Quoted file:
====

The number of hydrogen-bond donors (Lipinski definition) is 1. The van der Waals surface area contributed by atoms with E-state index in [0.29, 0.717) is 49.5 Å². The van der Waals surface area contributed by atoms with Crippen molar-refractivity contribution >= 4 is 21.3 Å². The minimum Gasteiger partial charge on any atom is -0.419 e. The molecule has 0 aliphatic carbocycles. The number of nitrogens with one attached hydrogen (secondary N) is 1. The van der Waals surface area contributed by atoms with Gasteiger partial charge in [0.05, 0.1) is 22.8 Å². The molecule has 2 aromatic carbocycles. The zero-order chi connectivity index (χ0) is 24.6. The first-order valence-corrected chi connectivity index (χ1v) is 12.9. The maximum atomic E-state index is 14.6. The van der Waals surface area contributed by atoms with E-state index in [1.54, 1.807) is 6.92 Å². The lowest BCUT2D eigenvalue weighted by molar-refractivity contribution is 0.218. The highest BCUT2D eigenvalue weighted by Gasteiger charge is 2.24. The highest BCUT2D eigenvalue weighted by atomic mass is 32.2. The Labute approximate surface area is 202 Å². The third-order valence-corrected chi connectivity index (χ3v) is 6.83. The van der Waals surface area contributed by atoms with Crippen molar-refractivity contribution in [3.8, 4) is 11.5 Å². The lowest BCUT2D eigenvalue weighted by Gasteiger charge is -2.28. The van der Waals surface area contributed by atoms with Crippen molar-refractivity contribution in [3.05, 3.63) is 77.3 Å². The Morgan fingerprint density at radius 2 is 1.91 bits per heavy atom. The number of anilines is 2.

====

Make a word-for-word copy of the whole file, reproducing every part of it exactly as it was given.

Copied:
The number of hydrogen-bond donors (Lipinski definition) is 1. The van der Waals surface area contributed by atoms with E-state index in [0.29, 0.717) is 49.5 Å². The van der Waals surface area contributed by atoms with Crippen molar-refractivity contribution >= 4 is 21.3 Å². The minimum Gasteiger partial charge on any atom is -0.419 e. The molecule has 0 aliphatic carbocycles. The number of nitrogens with one attached hydrogen (secondary N) is 1. The van der Waals surface area contributed by atoms with Gasteiger partial charge in [0.05, 0.1) is 22.8 Å². The molecule has 2 aromatic carbocycles. The zero-order chi connectivity index (χ0) is 24.6. The first-order valence-corrected chi connectivity index (χ1v) is 12.9. The maximum atomic E-state index is 14.6. The van der Waals surface area contributed by atoms with E-state index in [1.54, 1.807) is 6.92 Å². The lowest BCUT2D eigenvalue weighted by molar-refractivity contribution is 0.218. The highest BCUT2D eigenvalue weighted by Gasteiger charge is 2.24. The highest BCUT2D eigenvalue weighted by atomic mass is 32.2. The Labute approximate surface area is 202 Å². The third-order valence-corrected chi connectivity index (χ3v) is 6.83. The van der Waals surface area contributed by atoms with Crippen molar-refractivity contribution in [3.8, 4) is 11.5 Å². The lowest BCUT2D eigenvalue weighted by Gasteiger charge is -2.28. The van der Waals surface area contributed by atoms with Crippen molar-refractivity contribution in [3.05, 3.63) is 77.3 Å². The Morgan fingerprint density at radius 2 is 1.91 bits per heavy atom. The number of anilines is 2.